Newcastle University has recently discussed changing its policy regarding employment stipulations for international students holding a Tier 4 visa. This new restriction will allow Tier 4 visa students to undertake one contracted part-time job with the University only.
Before this decision was discussed at a recent Education Executive Meeting, Tier 4 visa students had a permit to undertake up to 20 hours of paid employment per week; this could be spread across multiple jobs. These included jobs which are administered and remunerated via a claims form rather than a formal contract.
However, it is believed that unpaid work and volunteering roles could also be included in this restriction, as a number of universities have been caught out by the government. For this reason, Newcastle University believe that these measures are necessary to protect their international students.
“Our student are clearly not happy with this decision, so I will do everything I can to bring about a resolution”
Rowan South, NUSU Education Officer
A Newcastle University spokesperson said: “The University has a duty to protect the Tier 4 (general) students it employs. UK Visas and Immigration has very strict rules about the hours they can work and the consequences for anyone breaching these terms by working more than their permitted hours could be very severe.
“This means we have had to change the way we engage Tier 4 (general) students in work to prevent any accidental breaches occurring. Tier 4 (general) students can still be engaged in Teaching & Demonstrating roles, through Jobs On Campus or under a formal contract of employment but may no longer hold multiple positions. This is for their protection and so that Newcastle University meets its obligations as a Visa Sponsor.
“The changes have been discussed with Newcastle University Students’ Union. If students have any questions they can email email@example.com or they should speak to their School or Institute manager.”
Rowan South, the Students’ Union Education Officer also expressed his concern about the implications that this might have on current and future international students. “Our students are clearly not happy with this decision so I will do everything I can to bring about a resolution”, he said.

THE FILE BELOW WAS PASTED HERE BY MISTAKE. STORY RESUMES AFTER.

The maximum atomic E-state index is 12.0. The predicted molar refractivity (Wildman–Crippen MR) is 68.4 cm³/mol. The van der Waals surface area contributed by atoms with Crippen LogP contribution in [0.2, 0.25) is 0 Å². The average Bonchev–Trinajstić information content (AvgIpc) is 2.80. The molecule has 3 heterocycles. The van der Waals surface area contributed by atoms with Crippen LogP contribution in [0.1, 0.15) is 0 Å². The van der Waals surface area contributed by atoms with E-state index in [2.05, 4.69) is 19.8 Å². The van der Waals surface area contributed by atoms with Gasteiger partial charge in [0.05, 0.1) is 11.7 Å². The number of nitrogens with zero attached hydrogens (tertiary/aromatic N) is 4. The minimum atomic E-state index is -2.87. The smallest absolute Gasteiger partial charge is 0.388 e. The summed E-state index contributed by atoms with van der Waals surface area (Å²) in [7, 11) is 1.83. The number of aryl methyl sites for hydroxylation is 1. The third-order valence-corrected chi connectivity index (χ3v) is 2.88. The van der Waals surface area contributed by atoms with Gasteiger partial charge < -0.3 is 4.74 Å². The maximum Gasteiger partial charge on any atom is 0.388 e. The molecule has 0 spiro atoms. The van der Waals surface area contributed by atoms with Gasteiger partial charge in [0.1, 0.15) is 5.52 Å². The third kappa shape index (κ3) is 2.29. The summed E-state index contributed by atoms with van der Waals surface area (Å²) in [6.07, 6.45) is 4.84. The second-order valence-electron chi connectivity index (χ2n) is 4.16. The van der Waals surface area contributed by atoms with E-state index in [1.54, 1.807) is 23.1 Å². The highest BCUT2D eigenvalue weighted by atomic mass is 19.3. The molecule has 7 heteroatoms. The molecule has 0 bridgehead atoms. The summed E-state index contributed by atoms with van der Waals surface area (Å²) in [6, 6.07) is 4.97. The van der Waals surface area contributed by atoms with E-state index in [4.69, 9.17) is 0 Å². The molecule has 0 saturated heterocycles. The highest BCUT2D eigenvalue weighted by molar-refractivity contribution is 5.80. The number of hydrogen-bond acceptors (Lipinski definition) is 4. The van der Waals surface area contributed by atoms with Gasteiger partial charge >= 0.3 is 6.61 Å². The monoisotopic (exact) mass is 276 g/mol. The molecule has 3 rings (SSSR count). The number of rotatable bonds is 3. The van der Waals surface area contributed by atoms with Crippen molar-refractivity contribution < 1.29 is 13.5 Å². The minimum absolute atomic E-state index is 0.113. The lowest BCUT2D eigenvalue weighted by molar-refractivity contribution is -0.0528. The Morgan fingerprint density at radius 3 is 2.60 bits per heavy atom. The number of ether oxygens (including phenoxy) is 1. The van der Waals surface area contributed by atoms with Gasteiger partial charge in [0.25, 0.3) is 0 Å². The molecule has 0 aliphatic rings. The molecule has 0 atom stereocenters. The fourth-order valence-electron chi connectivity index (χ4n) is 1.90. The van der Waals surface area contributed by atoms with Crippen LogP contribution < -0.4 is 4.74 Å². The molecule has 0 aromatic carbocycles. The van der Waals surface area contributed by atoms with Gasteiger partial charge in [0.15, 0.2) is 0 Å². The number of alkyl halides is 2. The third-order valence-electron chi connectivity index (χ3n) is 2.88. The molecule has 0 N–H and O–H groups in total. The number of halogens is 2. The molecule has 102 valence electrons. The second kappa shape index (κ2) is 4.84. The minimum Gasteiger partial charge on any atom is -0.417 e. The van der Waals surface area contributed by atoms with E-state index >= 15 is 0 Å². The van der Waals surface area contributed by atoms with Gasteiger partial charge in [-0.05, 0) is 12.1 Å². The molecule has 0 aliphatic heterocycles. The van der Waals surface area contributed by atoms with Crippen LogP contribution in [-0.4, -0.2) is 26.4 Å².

If the decision had to be taken to further steps, these students, who are a significant percentage in the overall number of students at the University, could feel in a disadvantaged position compared to their fellow students from the UK and EU countries.
According to the University’s figures and financial information, 2,228 undergraduate overseas students studied in Newcastle University in the academic year 2016/2017. In addition, 4766 were postgraduate international students.
Timur (Computing Science PGR School Rep) and Olga (Architecture PGT School Rep) who were both present at the Education Executive Meeting expressed their concern about these employment stipulations that will be restricting international students. They both pointed out that “This has the potential to both restrict their opportunities for paid work compared to UK and EU students. And for those wishing to gain experience in teaching or demonstrating, make it more likely that they will need to undertake unpaid or informal work to do so.”
Questions remain whether the University’s recent decision may have an impact on the number of international students that will choose Newcastle for the next academic year.
South also added that he will be speaking directly to the University for more information and further clarification about the issue. He hopes to find a compromise for the international students that do not want to lose the right to undertake the employment they wish to during their time at the University.